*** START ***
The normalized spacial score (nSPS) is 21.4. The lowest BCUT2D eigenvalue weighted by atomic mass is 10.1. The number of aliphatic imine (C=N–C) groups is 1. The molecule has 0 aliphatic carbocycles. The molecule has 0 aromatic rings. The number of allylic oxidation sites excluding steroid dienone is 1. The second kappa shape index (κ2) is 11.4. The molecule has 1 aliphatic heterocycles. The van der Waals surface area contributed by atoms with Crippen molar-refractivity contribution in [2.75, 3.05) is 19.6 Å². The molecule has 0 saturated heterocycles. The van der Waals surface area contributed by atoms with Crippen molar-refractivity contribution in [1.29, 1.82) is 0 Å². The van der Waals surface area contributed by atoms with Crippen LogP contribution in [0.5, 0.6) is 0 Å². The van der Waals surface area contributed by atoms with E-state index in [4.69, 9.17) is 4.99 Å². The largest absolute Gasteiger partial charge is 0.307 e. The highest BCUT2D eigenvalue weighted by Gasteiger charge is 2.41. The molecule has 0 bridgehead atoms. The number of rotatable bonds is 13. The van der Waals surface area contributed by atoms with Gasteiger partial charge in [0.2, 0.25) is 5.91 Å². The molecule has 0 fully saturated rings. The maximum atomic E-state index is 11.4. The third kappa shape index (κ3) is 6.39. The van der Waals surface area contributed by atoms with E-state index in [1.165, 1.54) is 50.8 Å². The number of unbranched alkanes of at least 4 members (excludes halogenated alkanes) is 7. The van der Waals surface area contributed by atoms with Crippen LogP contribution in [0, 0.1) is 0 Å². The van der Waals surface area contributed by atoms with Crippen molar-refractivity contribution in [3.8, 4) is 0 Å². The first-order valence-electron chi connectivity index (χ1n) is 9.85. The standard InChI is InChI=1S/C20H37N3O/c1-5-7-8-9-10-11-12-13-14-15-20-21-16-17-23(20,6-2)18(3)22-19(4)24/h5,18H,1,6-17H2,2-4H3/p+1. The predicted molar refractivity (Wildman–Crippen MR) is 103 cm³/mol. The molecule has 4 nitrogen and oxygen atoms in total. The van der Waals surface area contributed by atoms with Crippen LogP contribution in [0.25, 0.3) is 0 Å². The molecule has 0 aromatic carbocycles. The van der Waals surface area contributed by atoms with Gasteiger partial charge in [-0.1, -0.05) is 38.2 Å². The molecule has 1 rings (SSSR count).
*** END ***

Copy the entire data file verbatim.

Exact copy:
The normalized spacial score (nSPS) is 21.4. The lowest BCUT2D eigenvalue weighted by atomic mass is 10.1. The number of aliphatic imine (C=N–C) groups is 1. The molecule has 0 aliphatic carbocycles. The molecule has 0 aromatic rings. The number of allylic oxidation sites excluding steroid dienone is 1. The second kappa shape index (κ2) is 11.4. The molecule has 1 aliphatic heterocycles. The van der Waals surface area contributed by atoms with Crippen molar-refractivity contribution in [2.75, 3.05) is 19.6 Å². The molecule has 0 saturated heterocycles. The van der Waals surface area contributed by atoms with Crippen molar-refractivity contribution in [1.29, 1.82) is 0 Å². The van der Waals surface area contributed by atoms with Crippen LogP contribution in [0.5, 0.6) is 0 Å². The van der Waals surface area contributed by atoms with E-state index in [4.69, 9.17) is 4.99 Å². The largest absolute Gasteiger partial charge is 0.307 e. The highest BCUT2D eigenvalue weighted by Gasteiger charge is 2.41. The molecule has 0 bridgehead atoms. The number of rotatable bonds is 13. The van der Waals surface area contributed by atoms with Gasteiger partial charge in [0.2, 0.25) is 5.91 Å². The molecule has 0 fully saturated rings. The maximum atomic E-state index is 11.4. The third kappa shape index (κ3) is 6.39. The van der Waals surface area contributed by atoms with E-state index in [1.165, 1.54) is 50.8 Å². The number of unbranched alkanes of at least 4 members (excludes halogenated alkanes) is 7. The van der Waals surface area contributed by atoms with Crippen LogP contribution in [0, 0.1) is 0 Å². The van der Waals surface area contributed by atoms with Crippen molar-refractivity contribution in [3.8, 4) is 0 Å². The first-order valence-electron chi connectivity index (χ1n) is 9.85. The standard InChI is InChI=1S/C20H37N3O/c1-5-7-8-9-10-11-12-13-14-15-20-21-16-17-23(20,6-2)18(3)22-19(4)24/h5,18H,1,6-17H2,2-4H3/p+1. The predicted molar refractivity (Wildman–Crippen MR) is 103 cm³/mol. The molecule has 4 nitrogen and oxygen atoms in total. The van der Waals surface area contributed by atoms with Crippen LogP contribution in [0.25, 0.3) is 0 Å². The molecule has 0 aromatic carbocycles. The van der Waals surface area contributed by atoms with Gasteiger partial charge in [-0.1, -0.05) is 38.2 Å². The molecule has 1 rings (SSSR count).